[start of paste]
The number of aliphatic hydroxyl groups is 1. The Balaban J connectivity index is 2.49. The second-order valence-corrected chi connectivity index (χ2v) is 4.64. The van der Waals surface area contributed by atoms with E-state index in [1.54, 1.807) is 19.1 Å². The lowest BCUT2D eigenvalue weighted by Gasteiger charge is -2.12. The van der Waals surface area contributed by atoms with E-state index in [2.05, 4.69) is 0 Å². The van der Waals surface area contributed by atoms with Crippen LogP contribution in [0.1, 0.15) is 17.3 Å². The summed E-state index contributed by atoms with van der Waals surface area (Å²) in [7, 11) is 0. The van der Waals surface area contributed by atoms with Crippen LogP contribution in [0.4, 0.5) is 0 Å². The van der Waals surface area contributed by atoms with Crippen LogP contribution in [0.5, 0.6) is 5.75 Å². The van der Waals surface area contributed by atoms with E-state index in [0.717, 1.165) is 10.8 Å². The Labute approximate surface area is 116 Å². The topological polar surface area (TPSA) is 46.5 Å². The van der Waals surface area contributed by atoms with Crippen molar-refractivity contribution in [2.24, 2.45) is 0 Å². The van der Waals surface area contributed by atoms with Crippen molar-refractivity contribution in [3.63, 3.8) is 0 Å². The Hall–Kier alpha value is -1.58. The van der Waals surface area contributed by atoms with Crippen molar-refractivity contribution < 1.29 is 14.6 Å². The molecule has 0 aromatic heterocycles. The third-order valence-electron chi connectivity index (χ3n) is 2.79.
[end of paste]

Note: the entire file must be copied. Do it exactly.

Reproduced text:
The number of aliphatic hydroxyl groups is 1. The Balaban J connectivity index is 2.49. The second-order valence-corrected chi connectivity index (χ2v) is 4.64. The van der Waals surface area contributed by atoms with E-state index in [1.54, 1.807) is 19.1 Å². The lowest BCUT2D eigenvalue weighted by Gasteiger charge is -2.12. The van der Waals surface area contributed by atoms with E-state index in [2.05, 4.69) is 0 Å². The van der Waals surface area contributed by atoms with Crippen LogP contribution in [0.1, 0.15) is 17.3 Å². The summed E-state index contributed by atoms with van der Waals surface area (Å²) in [7, 11) is 0. The van der Waals surface area contributed by atoms with Crippen LogP contribution in [0.4, 0.5) is 0 Å². The van der Waals surface area contributed by atoms with Crippen LogP contribution in [0.5, 0.6) is 5.75 Å². The van der Waals surface area contributed by atoms with E-state index in [0.717, 1.165) is 10.8 Å². The Labute approximate surface area is 116 Å². The topological polar surface area (TPSA) is 46.5 Å². The van der Waals surface area contributed by atoms with Crippen molar-refractivity contribution in [2.24, 2.45) is 0 Å². The van der Waals surface area contributed by atoms with Crippen molar-refractivity contribution in [3.63, 3.8) is 0 Å². The Hall–Kier alpha value is -1.58. The van der Waals surface area contributed by atoms with Crippen molar-refractivity contribution < 1.29 is 14.6 Å². The molecule has 0 aromatic heterocycles. The third-order valence-electron chi connectivity index (χ3n) is 2.79.